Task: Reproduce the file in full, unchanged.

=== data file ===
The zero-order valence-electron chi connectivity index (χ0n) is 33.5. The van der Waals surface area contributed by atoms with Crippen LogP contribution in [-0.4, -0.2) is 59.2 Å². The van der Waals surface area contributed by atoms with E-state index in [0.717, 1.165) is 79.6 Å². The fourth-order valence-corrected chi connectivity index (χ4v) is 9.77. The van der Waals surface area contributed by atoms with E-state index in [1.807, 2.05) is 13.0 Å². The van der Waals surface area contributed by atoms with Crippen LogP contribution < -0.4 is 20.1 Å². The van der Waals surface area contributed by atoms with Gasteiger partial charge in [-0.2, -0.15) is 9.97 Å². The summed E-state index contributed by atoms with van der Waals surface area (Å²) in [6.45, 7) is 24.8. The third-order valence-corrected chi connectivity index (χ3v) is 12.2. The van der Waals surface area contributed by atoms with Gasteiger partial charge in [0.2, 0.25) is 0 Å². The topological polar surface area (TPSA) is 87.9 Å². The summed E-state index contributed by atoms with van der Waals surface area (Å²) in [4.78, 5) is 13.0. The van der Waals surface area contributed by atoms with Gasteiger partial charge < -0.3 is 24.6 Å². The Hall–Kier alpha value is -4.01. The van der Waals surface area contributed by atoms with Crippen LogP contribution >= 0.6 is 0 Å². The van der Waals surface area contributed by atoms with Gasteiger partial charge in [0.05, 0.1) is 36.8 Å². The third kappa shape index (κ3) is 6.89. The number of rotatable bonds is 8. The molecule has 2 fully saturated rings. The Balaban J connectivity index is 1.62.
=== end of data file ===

The zero-order valence-electron chi connectivity index (χ0n) is 33.5. The van der Waals surface area contributed by atoms with Crippen LogP contribution in [-0.4, -0.2) is 59.2 Å². The van der Waals surface area contributed by atoms with E-state index in [0.717, 1.165) is 79.6 Å². The fourth-order valence-corrected chi connectivity index (χ4v) is 9.77. The van der Waals surface area contributed by atoms with E-state index in [1.807, 2.05) is 13.0 Å². The van der Waals surface area contributed by atoms with Crippen LogP contribution < -0.4 is 20.1 Å². The van der Waals surface area contributed by atoms with Gasteiger partial charge in [-0.2, -0.15) is 9.97 Å². The summed E-state index contributed by atoms with van der Waals surface area (Å²) in [6.45, 7) is 24.8. The third-order valence-corrected chi connectivity index (χ3v) is 12.2. The van der Waals surface area contributed by atoms with Gasteiger partial charge in [0.2, 0.25) is 0 Å². The topological polar surface area (TPSA) is 87.9 Å². The summed E-state index contributed by atoms with van der Waals surface area (Å²) in [4.78, 5) is 13.0. The van der Waals surface area contributed by atoms with Gasteiger partial charge < -0.3 is 24.6 Å². The Hall–Kier alpha value is -4.01. The van der Waals surface area contributed by atoms with Crippen LogP contribution >= 0.6 is 0 Å². The van der Waals surface area contributed by atoms with Gasteiger partial charge in [0.05, 0.1) is 36.8 Å². The third kappa shape index (κ3) is 6.89. The number of rotatable bonds is 8. The molecule has 2 fully saturated rings. The Balaban J connectivity index is 1.62.